To the editor:
With the recent rapid rise in gas prices, the hype about nuclear as an alternative source of energy has resumed — if it ever let up. Notwithstanding the Fukushima disaster and the consequent spread of dangerous radioactive emissions, the extent of which is still unknown, the nuclear industry is still trying to persuade us that it has the solution to our energy problems. Here are seven reasons why they are wrong:
1. Time. It can take up to 20 years to commission and build a nuclear plant. The supply of cheap oil is already exhausted, so gas prices will continue to rise during this time, to the point where the continuation of our oil-dependent lifestyle will be seriously threatened.
2. Insurance. The insurance industry has refused to underwrite nuclear power, which means we taxpayers will be expected to fill that void. Can we afford to do so when federal and state budgets are already strained, and cuts in education, health care, social services, and highway repair are in the works?
3. Waste. Nuclear waste has a half-life of 100,000, and there is no safe place to put it. It is proposed to truck it up I-26 and I-40 from the Savannah River Plant, and deposit it somewhere in our mountains. Do we want that hazard for our children and grandchildren in our backyard?
4. Cost. Nuclear plants are prohibitively expensive, and cost overruns are legendary. Private investment is hard to come by because of the risk involved. President Obama has slipped $36 billion in new construction loan guarantees into the 2012 budget. If we can’t afford to fund teacher salaries, food stamps, health care for the elderly, bridges, and social security, why would we even think of pouring money into a nuclear boondoggle?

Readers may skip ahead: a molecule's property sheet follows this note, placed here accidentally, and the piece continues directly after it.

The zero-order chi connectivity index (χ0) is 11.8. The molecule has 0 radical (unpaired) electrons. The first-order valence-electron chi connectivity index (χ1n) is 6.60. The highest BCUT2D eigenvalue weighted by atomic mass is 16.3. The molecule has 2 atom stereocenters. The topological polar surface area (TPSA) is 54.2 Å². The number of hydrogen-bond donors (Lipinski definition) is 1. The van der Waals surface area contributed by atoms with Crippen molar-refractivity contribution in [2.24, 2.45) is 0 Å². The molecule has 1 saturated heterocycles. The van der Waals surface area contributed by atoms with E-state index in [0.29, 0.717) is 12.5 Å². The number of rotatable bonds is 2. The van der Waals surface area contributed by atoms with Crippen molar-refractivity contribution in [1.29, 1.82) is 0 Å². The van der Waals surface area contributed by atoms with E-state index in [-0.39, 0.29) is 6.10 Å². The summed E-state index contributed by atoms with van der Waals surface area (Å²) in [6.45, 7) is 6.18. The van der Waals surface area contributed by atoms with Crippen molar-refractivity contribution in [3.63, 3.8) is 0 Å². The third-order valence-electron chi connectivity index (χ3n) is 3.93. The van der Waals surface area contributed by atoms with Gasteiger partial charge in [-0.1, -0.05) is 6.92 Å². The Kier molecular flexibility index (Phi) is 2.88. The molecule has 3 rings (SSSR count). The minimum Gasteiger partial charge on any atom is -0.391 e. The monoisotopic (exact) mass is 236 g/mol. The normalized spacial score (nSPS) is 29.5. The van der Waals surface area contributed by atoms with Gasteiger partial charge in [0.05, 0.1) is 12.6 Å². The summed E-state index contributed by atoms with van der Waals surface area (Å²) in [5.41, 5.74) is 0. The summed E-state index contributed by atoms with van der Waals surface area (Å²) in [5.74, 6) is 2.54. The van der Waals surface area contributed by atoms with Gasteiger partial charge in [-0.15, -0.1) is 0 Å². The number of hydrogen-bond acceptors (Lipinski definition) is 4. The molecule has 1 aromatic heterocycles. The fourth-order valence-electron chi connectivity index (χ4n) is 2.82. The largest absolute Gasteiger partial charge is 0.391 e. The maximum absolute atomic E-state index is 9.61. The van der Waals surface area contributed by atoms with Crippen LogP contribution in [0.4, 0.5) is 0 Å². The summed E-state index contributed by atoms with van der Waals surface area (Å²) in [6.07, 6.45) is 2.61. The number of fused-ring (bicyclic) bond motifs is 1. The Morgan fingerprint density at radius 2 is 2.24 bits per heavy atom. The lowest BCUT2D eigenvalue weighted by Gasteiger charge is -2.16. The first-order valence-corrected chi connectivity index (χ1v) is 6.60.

5. Peak Uranium. At present there are about 60 years of uranium left. If electricity generation from nuclear grows, however, this figure will decline, to the point where if all the world’s electricity were generated with nuclear, we’d have about three years’ supply left. Like peak oil—which rising gas prices demonstrate has already hit us—the supply of uranium is limited and does not warrant a huge investment for a short-term gain. Shouldn’t we be planning for a long-range future by putting our money into renewable sources of energy like wind and solar? (My wife and I have installed solar panels on our roof with this in mind.)
6. Carbon Emissions. Contrary to industry claims, nuclear is not a carbon-free way of generating electricity. True, the actual generation uses no fossil fuels, but the mining, processing, enrichment, treatment, and disposal of nuclear fuel all have significant impacts, equivalent to about one-third those of conventional, gas-fired generating plants. The production of nuclear power does send greenhouse gases into the atmosphere, thereby contributing to global warming and environmental devastation. Haven’t we had enough of that?
7. Risk of Accidents. In the U.S. we already have 104 licensed reactors, 23 of which are of the identical or similar flawed, outdated design as the Mark I at Fukushima. Through the years there has been a steady stream of nuclear accidents worldwide, leading up to the Fukushima disaster. A major incident like this in just one of these plants could kill thousands, spread radioactive residue, and do trillions in damage, devastating our economy and putting future generations at risk. Why would we want to take a chance on this?
It’s up to us to muster “people power” to stop the rush to nuclear power by opposing the industry propaganda that has spent some $645 million in the past decade pushing their product in Congress. As Nuclear Watch South puts it, “No Nukes, Y’all!”